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PubMed | University of Belgrade, Institute of Physiology CAS, Institute of Chemical Technology Prague, Charles University and Czech Institute of Organic Chemistry And Biochemistry
Type: | Journal: Scientific reports | Year: 2015

N-methyl-D-aspartate receptors (NMDARs) mediate synaptic plasticity, and their dysfunction is implicated in multiple brain disorders. NMDARs can be allosterically modulated by numerous compounds, including endogenous neurosteroid pregnanolone sulfate. Here, we identify the molecular basis of the use-dependent and voltage-independent inhibitory effect of neurosteroids on NMDAR responses. The site of action is located at the extracellular vestibule of the receptors ion channel pore and is accessible after receptor activation. Mutations in the extracellular vestibule in the SYTANLAAF motif disrupt the inhibitory effect of negatively charged steroids. In contrast, positively charged steroids inhibit mutated NMDAR responses in a voltage-dependent manner. These results, in combination with molecular modeling, characterize structure details of the open configuration of the NMDAR channel. Our results provide a unique opportunity for the development of new therapeutic neurosteroid-based ligands to treat diseases associated with dysfunction of the glutamate system.


PubMed | Institute of Physiology CAS and Charles University
Type: Journal Article | Journal: Experimental neurology | Year: 2016

AMPA receptors (AMPARs) are responsible for fast excitatory neurotransmission, and their prolonged activation can result in the generation and spread of epileptic seizures. At early stages of postnatal development, the majority of AMPARs are permeable to both Na(+) and Ca(2+) ions. This permeability, which increases neuronal excitability, is due to the lack of the GluA2 subunit, encoded by the GRIA2A gene, and/or the presence of an unedited GluA2 subunit Q/R site (glutamine instead of arginine). Lithium chloride- and pilocarpine-induced status epilepticus (LiCl/Pilo-SE) in rodents represents a model of severe seizures that result in development of temporal lobe epilepsy (TLE). The aim of this study was to determine how LiCl/Pilo-SE induced early in life (at postnatal day 12; P12) alters normal expression of the GRIA2A gene and GluA2 protein. SE was interrupted by an injection of paraldehyde (Para). Control groups were 1) nave animals, and 2) siblings of SE rats receiving only LiCl and paraldehyde (LiCl/Para). The expression profile of GRIA2A mRNA was determined via qPCR, and GluA2 protein levels were measured by western blotting. The analysis was performed at 3h (protein levels), and then 3-, 6-, 13-, and 60days, following LiCl/Pilo-SE or LiCl/Para injection (i.e. at P12, P15, P18, P25, P72 respectively). Six different brain regions were analyzed: frontal (CXFR), parietal (CXPAR), and occipital (CXOC) cortex, dorsal (HD) and ventral (HV) hippocampus, and thalamus (TH). There was a significant increase in GRIA2A mRNA expression in the CXFR, CXPAR, and CXOC of P18 SE animals. In CXFR and HD, increased expression of GluA2 AMPAR subunit protein was detected, as well as a surge in GRIA2A mRNA and GluA2 protein expression especially at P18. In HD the surge was detected not only during development (P18), but also later in life (P72). Since high levels of GluA2 can be neuroprotective (by decreasing Ca(2+) permeability), our data suggest that the neocortex and dorsal hippocampus are able to activate endogenous antiepileptic mechanisms. A marked decrease in the overall expression of GluA2 protein in the HV in the LiCl/Pilo-SE and LiCl/Para rats, suggests that the HV is predisposed to excitotoxicity, not only during development, but even in adulthood. Interestingly, LiCl in combination with paraldehyde can also strongly alter the normal ontogeny of GRIA2A mRNA as well as GluA2 subunit protein expression.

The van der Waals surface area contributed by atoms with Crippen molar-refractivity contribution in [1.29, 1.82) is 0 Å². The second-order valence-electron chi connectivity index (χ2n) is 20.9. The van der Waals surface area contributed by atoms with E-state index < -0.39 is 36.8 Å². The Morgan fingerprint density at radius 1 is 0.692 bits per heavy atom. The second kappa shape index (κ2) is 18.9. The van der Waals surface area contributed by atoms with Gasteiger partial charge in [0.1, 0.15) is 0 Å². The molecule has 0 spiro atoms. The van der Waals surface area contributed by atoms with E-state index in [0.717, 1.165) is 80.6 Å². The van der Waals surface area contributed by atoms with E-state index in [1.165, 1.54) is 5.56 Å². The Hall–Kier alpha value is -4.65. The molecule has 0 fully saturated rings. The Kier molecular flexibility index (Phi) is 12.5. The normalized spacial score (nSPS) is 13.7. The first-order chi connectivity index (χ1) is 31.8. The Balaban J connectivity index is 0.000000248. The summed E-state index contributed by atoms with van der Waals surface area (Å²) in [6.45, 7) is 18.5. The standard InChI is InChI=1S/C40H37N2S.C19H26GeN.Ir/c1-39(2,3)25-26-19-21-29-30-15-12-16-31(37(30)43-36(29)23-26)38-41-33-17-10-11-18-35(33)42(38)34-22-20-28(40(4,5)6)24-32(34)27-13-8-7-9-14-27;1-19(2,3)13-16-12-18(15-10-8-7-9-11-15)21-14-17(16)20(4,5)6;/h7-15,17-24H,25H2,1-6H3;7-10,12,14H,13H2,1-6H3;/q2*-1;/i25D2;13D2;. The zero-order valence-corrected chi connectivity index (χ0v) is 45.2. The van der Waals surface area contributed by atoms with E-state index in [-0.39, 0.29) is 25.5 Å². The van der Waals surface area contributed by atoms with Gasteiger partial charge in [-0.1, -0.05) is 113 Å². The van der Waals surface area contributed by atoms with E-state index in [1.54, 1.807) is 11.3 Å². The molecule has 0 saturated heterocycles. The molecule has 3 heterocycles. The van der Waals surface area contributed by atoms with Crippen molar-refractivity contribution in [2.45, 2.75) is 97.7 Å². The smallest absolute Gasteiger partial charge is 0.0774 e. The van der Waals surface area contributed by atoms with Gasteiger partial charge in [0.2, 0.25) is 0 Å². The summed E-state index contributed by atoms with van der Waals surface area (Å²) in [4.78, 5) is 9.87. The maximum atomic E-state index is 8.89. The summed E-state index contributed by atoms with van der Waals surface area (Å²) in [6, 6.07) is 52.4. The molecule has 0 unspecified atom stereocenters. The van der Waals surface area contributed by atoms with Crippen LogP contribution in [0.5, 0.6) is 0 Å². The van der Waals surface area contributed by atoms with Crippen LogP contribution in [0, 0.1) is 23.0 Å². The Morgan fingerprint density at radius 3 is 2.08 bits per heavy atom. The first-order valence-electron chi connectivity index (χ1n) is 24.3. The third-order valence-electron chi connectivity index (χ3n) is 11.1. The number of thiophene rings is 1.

PubMed | Institute of Physiology CAS, Institute of Experimental Medicine CAS, Institute of Biotechnology CAS and University of Iowa
Type: | Journal: Molecular neurobiology | Year: 2016

The programming of cell fate by transcription factors requires precise regulation of their time and level of expression. The LIM-homeodomain transcription factor Islet1 (Isl1) is involved in cell-fate specification of motor neurons, and it may play a similar role in the inner ear. In order to study its role in the regulation of vestibulo-motor development, we investigated a transgenic mouse expressing Isl1 under the Pax2 promoter control (Tg


Randakova A.,Institute of Physiology CAS | Dolejsi E.,Institute of Physiology CAS | Rudajev V.,Institute of Physiology CAS | Zimcik P.,Institute of Physiology CAS | And 3 more authors.
Pharmacological Research | Year: 2015